Review of Decatur High media clerk firing is underway

Posted by Dan Whisenhunt March 11, 2016
Susan Riley. Photo reused with permission of

Susan Riley. Photo reused with permission of

This story has been updated. 

A review of the unexpected termination of a beloved Decatur High media clerk is underway, but several key details – like who is conducting the review – have not been made available.

School Board members have said the system will not disclose the identity of the reviewer or whether the reviewer is being paid. It is unclear whether City Schools of Decatur can legally withhold this information.

Susan Riley, a popular media clerk who worked at Decatur High School for 19 years, was abruptly fired from her job on Friday, Feb. 26. The news of the termination caused an immediate uproar, and Superintendent David Dude later placed Riley on administrative leave.

Dude promised a third-party review of the termination.


When contacted on Friday, March 11, about whether the review has begun, Dude said, “The review process commenced this week. The District and Mrs. Riley’s attorney have agreed not to comment on any specifics regarding the review at this time.”

Decaturish followed up asking who the school system has engaged to conduct the review, but Dude has not responded.

It’s not clear whether the reviewer is being paid by City Schools of Decatur. It’s also not clear how long the review process will take.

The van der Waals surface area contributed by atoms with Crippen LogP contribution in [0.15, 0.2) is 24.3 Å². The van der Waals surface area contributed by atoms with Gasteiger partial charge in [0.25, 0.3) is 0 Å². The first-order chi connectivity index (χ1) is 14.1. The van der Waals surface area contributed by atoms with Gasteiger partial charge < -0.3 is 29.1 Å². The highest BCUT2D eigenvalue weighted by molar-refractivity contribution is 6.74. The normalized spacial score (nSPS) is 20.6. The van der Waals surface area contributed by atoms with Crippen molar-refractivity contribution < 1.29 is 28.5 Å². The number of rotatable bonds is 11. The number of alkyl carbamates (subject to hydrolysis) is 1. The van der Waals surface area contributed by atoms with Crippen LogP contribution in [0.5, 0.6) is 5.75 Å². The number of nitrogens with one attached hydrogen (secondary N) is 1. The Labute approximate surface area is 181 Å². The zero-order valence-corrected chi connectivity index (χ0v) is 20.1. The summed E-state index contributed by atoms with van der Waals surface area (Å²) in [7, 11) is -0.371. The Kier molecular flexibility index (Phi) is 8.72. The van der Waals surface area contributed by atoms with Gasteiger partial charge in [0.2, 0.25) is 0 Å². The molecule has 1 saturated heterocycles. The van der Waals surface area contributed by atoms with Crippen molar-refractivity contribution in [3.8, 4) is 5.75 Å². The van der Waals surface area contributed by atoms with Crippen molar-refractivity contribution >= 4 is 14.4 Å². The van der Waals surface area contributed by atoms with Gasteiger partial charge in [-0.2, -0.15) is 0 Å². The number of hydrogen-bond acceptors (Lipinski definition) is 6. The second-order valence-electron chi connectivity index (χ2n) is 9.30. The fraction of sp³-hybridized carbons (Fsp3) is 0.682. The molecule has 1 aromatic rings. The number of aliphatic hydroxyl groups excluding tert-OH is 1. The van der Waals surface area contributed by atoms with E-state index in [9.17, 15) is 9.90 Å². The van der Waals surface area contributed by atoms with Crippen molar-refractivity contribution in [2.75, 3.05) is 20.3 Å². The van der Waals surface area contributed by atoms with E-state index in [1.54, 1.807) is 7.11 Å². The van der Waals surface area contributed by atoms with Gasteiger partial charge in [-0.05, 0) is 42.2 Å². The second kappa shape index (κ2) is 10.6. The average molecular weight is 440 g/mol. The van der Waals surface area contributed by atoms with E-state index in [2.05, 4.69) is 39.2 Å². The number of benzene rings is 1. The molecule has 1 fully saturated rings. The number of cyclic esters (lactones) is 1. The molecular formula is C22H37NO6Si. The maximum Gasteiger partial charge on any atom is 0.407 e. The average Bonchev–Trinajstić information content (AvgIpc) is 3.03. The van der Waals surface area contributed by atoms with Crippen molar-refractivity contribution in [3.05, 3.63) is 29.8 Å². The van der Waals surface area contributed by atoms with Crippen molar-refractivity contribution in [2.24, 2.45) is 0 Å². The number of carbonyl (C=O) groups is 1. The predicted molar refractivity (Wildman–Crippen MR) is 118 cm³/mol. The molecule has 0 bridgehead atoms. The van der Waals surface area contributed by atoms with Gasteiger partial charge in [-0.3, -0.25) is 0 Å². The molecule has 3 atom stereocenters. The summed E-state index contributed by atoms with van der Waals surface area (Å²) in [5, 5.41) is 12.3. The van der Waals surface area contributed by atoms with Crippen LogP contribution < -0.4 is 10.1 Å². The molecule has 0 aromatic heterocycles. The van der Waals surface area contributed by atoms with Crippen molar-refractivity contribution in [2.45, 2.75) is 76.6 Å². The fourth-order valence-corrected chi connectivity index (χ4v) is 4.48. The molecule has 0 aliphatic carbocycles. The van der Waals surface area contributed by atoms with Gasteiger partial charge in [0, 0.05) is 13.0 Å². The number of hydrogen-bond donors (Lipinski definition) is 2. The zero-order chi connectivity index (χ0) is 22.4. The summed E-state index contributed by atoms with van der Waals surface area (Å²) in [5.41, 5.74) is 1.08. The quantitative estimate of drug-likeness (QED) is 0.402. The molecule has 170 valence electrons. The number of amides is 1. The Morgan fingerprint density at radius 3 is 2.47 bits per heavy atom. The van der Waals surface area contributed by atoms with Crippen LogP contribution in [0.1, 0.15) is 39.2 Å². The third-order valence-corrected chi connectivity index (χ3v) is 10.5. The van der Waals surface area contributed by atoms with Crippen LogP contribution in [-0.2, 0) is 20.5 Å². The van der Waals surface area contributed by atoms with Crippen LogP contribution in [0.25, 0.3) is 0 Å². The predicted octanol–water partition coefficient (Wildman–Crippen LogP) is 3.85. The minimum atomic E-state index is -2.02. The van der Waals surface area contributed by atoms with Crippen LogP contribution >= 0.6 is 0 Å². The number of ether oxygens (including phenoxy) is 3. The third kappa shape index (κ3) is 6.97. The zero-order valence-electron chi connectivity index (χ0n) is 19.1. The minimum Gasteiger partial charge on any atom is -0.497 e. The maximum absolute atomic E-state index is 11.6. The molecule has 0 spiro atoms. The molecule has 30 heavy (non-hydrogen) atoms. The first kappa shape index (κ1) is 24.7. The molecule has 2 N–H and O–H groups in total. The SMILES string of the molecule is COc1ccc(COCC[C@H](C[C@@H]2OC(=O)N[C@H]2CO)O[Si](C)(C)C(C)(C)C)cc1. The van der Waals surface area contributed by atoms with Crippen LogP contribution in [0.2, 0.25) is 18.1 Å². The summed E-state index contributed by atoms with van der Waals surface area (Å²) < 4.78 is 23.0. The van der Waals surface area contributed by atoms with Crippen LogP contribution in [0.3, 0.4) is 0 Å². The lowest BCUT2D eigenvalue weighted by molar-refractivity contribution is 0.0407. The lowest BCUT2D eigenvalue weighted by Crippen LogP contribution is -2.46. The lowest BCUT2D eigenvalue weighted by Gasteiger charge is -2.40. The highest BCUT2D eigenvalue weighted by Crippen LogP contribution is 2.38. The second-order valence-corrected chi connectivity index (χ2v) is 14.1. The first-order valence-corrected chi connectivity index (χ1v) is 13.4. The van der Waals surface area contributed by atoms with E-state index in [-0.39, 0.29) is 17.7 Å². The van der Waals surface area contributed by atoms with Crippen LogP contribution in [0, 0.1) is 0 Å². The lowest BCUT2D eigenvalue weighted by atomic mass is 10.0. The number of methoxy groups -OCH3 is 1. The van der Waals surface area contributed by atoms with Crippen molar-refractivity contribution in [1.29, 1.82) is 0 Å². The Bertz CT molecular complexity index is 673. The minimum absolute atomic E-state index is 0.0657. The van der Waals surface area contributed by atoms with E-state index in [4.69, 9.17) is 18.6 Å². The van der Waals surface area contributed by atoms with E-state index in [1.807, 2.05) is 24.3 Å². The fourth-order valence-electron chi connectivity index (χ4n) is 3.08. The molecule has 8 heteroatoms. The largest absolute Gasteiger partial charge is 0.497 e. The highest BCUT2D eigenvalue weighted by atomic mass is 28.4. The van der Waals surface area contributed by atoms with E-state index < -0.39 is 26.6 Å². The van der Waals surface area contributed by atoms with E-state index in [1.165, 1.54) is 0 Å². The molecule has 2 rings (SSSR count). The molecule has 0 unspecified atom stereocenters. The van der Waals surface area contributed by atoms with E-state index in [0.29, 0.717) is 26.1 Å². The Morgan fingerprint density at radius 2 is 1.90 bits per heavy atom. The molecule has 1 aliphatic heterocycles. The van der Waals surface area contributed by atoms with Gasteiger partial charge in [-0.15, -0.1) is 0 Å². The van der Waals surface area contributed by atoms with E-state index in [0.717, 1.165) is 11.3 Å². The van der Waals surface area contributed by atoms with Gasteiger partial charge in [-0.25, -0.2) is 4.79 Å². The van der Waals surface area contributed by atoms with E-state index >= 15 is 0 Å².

Any expenditure of taxpayer money or resources would usually be a matter of public record, unless there is some specific exemption in the law stating otherwise.

School Board member Tasha White said the board has agreed that CSD will not release the reviewer’s identity because it could “tarnish” the investigation. She also declined to say whether the reviewer is being paid by CSD.

“I can’t give you that information either,” she said.

School Board Chair Annie Caiola also said it is her opinion that CSD should not release the name of the independent reviewer in order to protect the integrity of the investigation.

“I think we’re trying to preserve the integrity of an impartial investigation and this matter has already become quite public for a confidential personnel matter, so disclosing who we’re using to do the impartial investigation I think risks the integrity of that impartial investigation,” Caiola said.

Caiola said if the name is made public, people might try to contact the reviewer with information, which could “unnecessarily prolong” the inquiry.

“I don’t see why any further information on this confidential personnel matter ought to be disclosed,” she said.

It’s not clear if there’s a legal basis for the school system to decline to provide this information. Caiola said she would contact the School Board’s attorney to see if there is a legal basis for the board’s decision to not identify the reviewer and not disclose if the reviewer is being paid.

The exact reasons for Riley’s termination are still a matter of debate.

Her attorney, David Hughes, said his client was fired for four reasons, including misappropriating school equipment, failing to adhere to a new job plan, inappropriately complaining about her coworkers’ alleged mistreatment of her and for discussing a human resources complaint into her allegations. School Board members have rebutted his accusations, but have declined to offer specifics.

Hughes declined to comment or identify the reviewer, citing the agreement with CSD not to discuss the matter.

After the news of the firing broke, students, staff and community members organized a large rally on Riley’s behalf. There was also a show of support for Riley during a recent School Board meeting.

This story will be updated with more information as it becomes available.


About Dan Whisenhunt

Dan Whisenhunt is editor and publisher of

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